Israelite spies penetrate the walled city of Jericho with help from an unlikely ally (go read the story again) -- from The Brick Testament.

Artist Brendan Powell Smith, who is not Jewish, also builds scenes from the Christian Bible. Most fascinating to me are the warning labels he slaps on the books of the Bible like the motion picture ratings.  There’s N for nudity, V for violence, S for sexual content and C for cursing.

You don’t realize how child unfriendly the Bible actually is until Smith smacks you over the head with it.  After all, there is always someone “smiting” someone or sleeping around in those stories.

Although I classify myself as a non-violent person, I love the word “smite” for some reason.

Anyone have any Jewish or Bible-themed block creations in their playroom?  Any thoughts on the LEGO version of the Bible — even though the toy company obviously has nothing to do with it?

Drew Barrymore at the 2010 Golden Globes

Nope, Drew Barrymore has not converted to Judaism. Not to my knowledge, anyhow.

But she did set up one of the best unrehearsed lines from last night’s Golden Globe Awards at the Beverly Hills Hilton.

Barrymore, extremely nervous on the Golden Globes bimah as she accepted her trophy for the “Grey Gardens” miniseries, apologized that she did not know award show etiquette regarding where to walk. Ironic, she noted, because “I’ve been meeting with the Hollywood Foreign Press for like 97 years and I’ve been in this room since I was seven years old.”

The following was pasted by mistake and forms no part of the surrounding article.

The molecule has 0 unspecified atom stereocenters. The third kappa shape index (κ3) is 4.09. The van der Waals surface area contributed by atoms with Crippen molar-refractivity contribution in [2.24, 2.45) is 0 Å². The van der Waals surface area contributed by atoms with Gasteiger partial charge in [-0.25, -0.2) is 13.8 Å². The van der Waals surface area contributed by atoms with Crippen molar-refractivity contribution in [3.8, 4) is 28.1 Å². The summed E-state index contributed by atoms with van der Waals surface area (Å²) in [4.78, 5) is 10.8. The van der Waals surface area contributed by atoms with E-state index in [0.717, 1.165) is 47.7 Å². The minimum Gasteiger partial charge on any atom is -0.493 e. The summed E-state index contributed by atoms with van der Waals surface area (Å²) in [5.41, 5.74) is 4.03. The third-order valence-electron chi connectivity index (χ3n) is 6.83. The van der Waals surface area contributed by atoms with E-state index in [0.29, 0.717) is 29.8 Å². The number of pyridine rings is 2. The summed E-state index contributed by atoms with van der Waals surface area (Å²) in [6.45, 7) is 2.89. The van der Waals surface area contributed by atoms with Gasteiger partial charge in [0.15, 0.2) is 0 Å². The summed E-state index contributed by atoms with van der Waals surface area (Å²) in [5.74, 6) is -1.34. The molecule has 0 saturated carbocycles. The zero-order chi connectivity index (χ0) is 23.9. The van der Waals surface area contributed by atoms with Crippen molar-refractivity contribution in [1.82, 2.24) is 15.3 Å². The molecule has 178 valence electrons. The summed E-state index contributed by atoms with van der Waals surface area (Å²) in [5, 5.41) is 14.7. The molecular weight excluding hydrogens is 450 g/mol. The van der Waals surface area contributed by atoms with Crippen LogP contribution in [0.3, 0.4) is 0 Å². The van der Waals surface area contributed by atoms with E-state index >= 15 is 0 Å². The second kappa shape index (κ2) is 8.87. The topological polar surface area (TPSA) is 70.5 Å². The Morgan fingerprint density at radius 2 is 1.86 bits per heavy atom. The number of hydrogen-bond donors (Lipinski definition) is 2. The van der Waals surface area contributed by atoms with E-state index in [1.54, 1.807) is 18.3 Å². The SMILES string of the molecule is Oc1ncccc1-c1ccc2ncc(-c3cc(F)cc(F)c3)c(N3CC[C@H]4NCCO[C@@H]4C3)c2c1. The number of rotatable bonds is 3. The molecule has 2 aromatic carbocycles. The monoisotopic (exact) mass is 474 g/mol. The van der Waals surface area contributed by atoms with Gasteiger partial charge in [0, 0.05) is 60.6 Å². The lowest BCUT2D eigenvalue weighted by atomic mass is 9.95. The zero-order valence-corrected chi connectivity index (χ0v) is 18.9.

An obvious reference to “E.T.”

That set up the punchline for “Mad Men” creator and executive producer Matthew Weiner, who later accepted a Globe for Best TV Series Drama.

Bar Mitzvah Party Flashback

“I, too, was in this ballroom when I was seven years old,” Weiner said. “It was for a Bar Mitzvah!”

The audience gave his laugh line a loud applause. Mazel Tov, Matthew!

Back to Drew Barrymore, her Greek goddess gown was absolutely gorgeous. But what was that silver, sparkly rodent on her shoulder?

By the way, if you want to wear Meryl Streep’s or Amy Pohler’s Golden Globe gown for Purim, they’re now up for auction with the proceeds to benefit the Haiti earthquake relief effort.

Not sure I can afford it on an educator’s salary, but if Barrymore’s dress also goes on the tzedakah auction block, my bid will be competitive!

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This blog is dedicated to preventing another generation from dreading Hebrew School. I seek to exchange stories, ideas and tips with other parents, teachers and everyone who shares my love for Jewish history, culture, spirituality, arts, and Israeli produce. Care for a pomelo, anyone?